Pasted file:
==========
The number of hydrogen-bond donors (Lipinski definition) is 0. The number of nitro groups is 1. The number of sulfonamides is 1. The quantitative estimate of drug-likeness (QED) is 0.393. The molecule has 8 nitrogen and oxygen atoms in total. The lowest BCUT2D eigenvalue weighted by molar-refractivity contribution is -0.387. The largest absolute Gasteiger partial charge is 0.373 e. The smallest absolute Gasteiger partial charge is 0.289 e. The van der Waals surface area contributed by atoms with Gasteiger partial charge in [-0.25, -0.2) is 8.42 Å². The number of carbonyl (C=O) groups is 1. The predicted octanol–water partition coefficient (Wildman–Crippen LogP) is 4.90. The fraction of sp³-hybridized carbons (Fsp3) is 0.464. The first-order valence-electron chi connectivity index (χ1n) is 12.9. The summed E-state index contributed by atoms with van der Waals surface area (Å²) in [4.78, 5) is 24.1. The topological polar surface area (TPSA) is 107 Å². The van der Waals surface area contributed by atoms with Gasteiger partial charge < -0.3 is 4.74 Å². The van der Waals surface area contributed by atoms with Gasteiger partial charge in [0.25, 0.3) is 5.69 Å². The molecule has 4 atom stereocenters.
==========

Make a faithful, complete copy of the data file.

The number of hydrogen-bond donors (Lipinski definition) is 0. The number of nitro groups is 1. The number of sulfonamides is 1. The quantitative estimate of drug-likeness (QED) is 0.393. The molecule has 8 nitrogen and oxygen atoms in total. The lowest BCUT2D eigenvalue weighted by molar-refractivity contribution is -0.387. The largest absolute Gasteiger partial charge is 0.373 e. The smallest absolute Gasteiger partial charge is 0.289 e. The van der Waals surface area contributed by atoms with Gasteiger partial charge in [-0.25, -0.2) is 8.42 Å². The number of carbonyl (C=O) groups is 1. The predicted octanol–water partition coefficient (Wildman–Crippen LogP) is 4.90. The fraction of sp³-hybridized carbons (Fsp3) is 0.464. The first-order valence-electron chi connectivity index (χ1n) is 12.9. The summed E-state index contributed by atoms with van der Waals surface area (Å²) in [4.78, 5) is 24.1. The topological polar surface area (TPSA) is 107 Å². The van der Waals surface area contributed by atoms with Gasteiger partial charge < -0.3 is 4.74 Å². The van der Waals surface area contributed by atoms with Gasteiger partial charge in [0.25, 0.3) is 5.69 Å². The molecule has 4 atom stereocenters.